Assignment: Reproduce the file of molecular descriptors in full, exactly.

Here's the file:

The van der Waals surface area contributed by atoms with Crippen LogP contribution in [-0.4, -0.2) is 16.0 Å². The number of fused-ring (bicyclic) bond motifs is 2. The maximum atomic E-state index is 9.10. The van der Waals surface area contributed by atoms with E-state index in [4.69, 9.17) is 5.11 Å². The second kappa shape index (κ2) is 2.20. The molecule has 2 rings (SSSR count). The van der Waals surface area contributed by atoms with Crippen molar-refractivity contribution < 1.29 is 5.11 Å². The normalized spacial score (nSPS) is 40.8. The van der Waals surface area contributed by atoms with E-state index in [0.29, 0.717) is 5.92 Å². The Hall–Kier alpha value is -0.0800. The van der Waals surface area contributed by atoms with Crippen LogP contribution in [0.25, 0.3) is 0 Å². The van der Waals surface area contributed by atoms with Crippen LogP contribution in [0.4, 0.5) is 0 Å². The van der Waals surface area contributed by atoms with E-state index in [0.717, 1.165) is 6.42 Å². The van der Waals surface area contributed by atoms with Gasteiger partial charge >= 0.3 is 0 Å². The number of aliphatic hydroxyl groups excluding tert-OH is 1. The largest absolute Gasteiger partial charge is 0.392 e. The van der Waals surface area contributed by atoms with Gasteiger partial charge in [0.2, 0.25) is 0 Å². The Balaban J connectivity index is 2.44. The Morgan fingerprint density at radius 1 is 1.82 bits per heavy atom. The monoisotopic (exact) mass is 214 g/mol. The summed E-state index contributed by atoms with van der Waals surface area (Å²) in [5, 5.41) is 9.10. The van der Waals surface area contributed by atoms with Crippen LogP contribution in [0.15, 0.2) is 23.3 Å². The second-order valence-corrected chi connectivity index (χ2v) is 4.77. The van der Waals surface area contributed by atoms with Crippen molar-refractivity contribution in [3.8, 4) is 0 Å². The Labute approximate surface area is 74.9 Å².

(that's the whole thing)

The van der Waals surface area contributed by atoms with Crippen LogP contribution in [-0.4, -0.2) is 16.0 Å². The number of fused-ring (bicyclic) bond motifs is 2. The maximum atomic E-state index is 9.10. The van der Waals surface area contributed by atoms with E-state index in [4.69, 9.17) is 5.11 Å². The second kappa shape index (κ2) is 2.20. The molecule has 2 rings (SSSR count). The van der Waals surface area contributed by atoms with Crippen molar-refractivity contribution < 1.29 is 5.11 Å². The normalized spacial score (nSPS) is 40.8. The van der Waals surface area contributed by atoms with E-state index in [0.29, 0.717) is 5.92 Å². The Hall–Kier alpha value is -0.0800. The van der Waals surface area contributed by atoms with Crippen LogP contribution in [0.25, 0.3) is 0 Å². The van der Waals surface area contributed by atoms with Crippen LogP contribution in [0.4, 0.5) is 0 Å². The van der Waals surface area contributed by atoms with E-state index in [0.717, 1.165) is 6.42 Å². The van der Waals surface area contributed by atoms with Gasteiger partial charge >= 0.3 is 0 Å². The number of aliphatic hydroxyl groups excluding tert-OH is 1. The largest absolute Gasteiger partial charge is 0.392 e. The van der Waals surface area contributed by atoms with Gasteiger partial charge in [0.2, 0.25) is 0 Å². The Balaban J connectivity index is 2.44. The Morgan fingerprint density at radius 1 is 1.82 bits per heavy atom. The monoisotopic (exact) mass is 214 g/mol. The summed E-state index contributed by atoms with van der Waals surface area (Å²) in [5, 5.41) is 9.10. The van der Waals surface area contributed by atoms with Crippen LogP contribution in [0.15, 0.2) is 23.3 Å². The second-order valence-corrected chi connectivity index (χ2v) is 4.77. The van der Waals surface area contributed by atoms with Crippen molar-refractivity contribution in [3.8, 4) is 0 Å². The Labute approximate surface area is 74.9 Å².